ADHD Diagnoses Rise 24 Percent Over Past 10 Years

Eileen Bailey Health Guide January 28, 2013
  • From 2001 until 2010, the number of new diagnoses of ADHD rose a significant 24 percent according to a study completed by Kaiser Permanente. The results of the study were published in the January 21, 2013 edition of JAMA Pediatrics.

    Researchers looked at almost 850,000 medical records of children receiving care at Kaiser Permanente Southern California from 2001 through 2010. Some of the results of the study:

    • New diagnoses of ADHD rose from 2.5 percent to 3.1 percent, an increase of 24 percent.
    • White and African-American children were more likely to be diagnosed than Asian or Hispanic children
    • There was a 90 percent increase in diagnoses in African-American girls and an overall increase from 2.6 percent in 2001 to 4.1 percent in 2010
    • New diagnoses in Hispanic children rose from 1.7 percent to 2.5 percent
    • Diagnoses in white children rose from 4.7 percent to 5.6 percent
    • 3 times as many boys were diagnosed with ADHD than girls
    • Households with income of more than $30,000 annually were more apt to be diagnosed

    Lead researcher, Darios Getahun, M.D., believes the study provides strong evidence of what other studies have also shown because, “We relied on the clinical diagnosis of ADHD and medication prescriptions rather than teacher or parent report.” [1]  

    Reasons for the Rise in Diagnoses

    Some may question whether the study provides evidence that ADHD is over-diagnosed, however, many experts believe that the rise in diagnoses is due more to increased awareness of the symptoms by parents and doctors. In an article on CBSNews.com, Dr. Roberto Tuchman, director of autism and neurodevelopment at Miami Children’s Hospital stated, “As we get more sophisticated in our ability to recognize the symptoms and behaviors that constitute ADHD, we are beginning to identify more people with it.” [2]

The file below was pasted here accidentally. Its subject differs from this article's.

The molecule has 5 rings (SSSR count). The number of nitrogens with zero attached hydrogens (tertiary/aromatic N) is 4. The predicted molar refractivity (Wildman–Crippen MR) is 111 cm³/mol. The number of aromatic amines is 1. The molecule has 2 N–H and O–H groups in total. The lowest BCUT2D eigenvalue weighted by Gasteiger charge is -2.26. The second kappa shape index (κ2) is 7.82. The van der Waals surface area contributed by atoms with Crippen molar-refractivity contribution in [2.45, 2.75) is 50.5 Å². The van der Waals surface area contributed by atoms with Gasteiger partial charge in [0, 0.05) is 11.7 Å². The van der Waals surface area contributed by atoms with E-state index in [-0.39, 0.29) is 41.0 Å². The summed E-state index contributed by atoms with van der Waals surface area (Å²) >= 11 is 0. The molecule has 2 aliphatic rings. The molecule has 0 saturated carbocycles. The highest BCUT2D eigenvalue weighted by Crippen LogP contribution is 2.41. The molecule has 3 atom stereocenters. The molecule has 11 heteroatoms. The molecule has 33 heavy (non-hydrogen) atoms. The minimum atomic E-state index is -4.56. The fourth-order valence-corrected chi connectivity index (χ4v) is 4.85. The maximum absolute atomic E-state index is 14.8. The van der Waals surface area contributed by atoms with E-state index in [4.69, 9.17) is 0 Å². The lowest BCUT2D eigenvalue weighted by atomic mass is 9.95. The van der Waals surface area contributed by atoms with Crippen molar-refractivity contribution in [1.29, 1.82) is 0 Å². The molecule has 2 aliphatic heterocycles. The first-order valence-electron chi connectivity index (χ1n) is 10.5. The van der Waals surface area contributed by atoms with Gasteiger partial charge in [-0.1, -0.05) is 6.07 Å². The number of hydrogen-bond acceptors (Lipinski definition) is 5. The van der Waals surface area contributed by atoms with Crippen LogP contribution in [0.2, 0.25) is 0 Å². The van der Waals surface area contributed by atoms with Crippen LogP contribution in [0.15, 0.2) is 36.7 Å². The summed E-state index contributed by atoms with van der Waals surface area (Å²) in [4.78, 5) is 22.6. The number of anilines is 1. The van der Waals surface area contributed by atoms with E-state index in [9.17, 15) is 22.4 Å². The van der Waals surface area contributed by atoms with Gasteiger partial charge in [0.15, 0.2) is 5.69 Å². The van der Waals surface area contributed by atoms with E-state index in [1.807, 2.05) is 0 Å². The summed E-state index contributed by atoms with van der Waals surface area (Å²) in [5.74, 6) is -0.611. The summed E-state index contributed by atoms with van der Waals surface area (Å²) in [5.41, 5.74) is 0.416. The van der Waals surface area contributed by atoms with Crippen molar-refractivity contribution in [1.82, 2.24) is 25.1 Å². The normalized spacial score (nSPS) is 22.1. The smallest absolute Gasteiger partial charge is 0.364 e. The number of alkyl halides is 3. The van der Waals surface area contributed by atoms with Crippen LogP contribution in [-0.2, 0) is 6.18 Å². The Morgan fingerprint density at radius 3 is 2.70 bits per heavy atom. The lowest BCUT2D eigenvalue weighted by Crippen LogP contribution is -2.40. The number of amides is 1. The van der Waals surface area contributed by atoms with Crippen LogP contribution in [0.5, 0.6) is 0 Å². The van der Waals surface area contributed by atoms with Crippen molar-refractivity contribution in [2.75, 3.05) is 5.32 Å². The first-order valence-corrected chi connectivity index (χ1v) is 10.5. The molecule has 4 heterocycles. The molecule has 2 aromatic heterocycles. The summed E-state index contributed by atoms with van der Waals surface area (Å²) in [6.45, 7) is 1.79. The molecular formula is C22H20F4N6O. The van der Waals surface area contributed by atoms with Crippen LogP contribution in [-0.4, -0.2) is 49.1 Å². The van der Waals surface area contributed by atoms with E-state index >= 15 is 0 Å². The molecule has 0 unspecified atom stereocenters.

Tuchman believes there may be some overdiagnosis in wealthy communities, however, based on the higher number of diagnoses in families making over $30,000 per year. This may be because in those communities there is a higher pressure to perform better academically. He thinks better outreach is needed in poor communities.

    According to CBSNews, one expert believed that society is less accepting of rowdy kids today and this may cause an increase in the number of diagnoses because these children are being referred for treatment more often than in previous years.

    For more information:

    Diagnosing ADHD

    Is ADHD Overdiagnosed?

    Myth: ADHD is Over Diagnosed

    References:

     

    [2] “ADHD Diagnosis Rates Up 24 Percent Over Decade,” 2013, Jan. 22, Michelle Castillo, CBSNews.com[1]

     

    “ADHD Rises by Almost 25% in 1 Decade,” 2013, Jan. 21, Kathleen Doheny, WebMD


    “Recent Trends in Childhood Attention-Deficit/Hyperactivity Disorder,” 2013, Jan. 21, Darios Getahun, M.D. et al, JAMA Pediatrics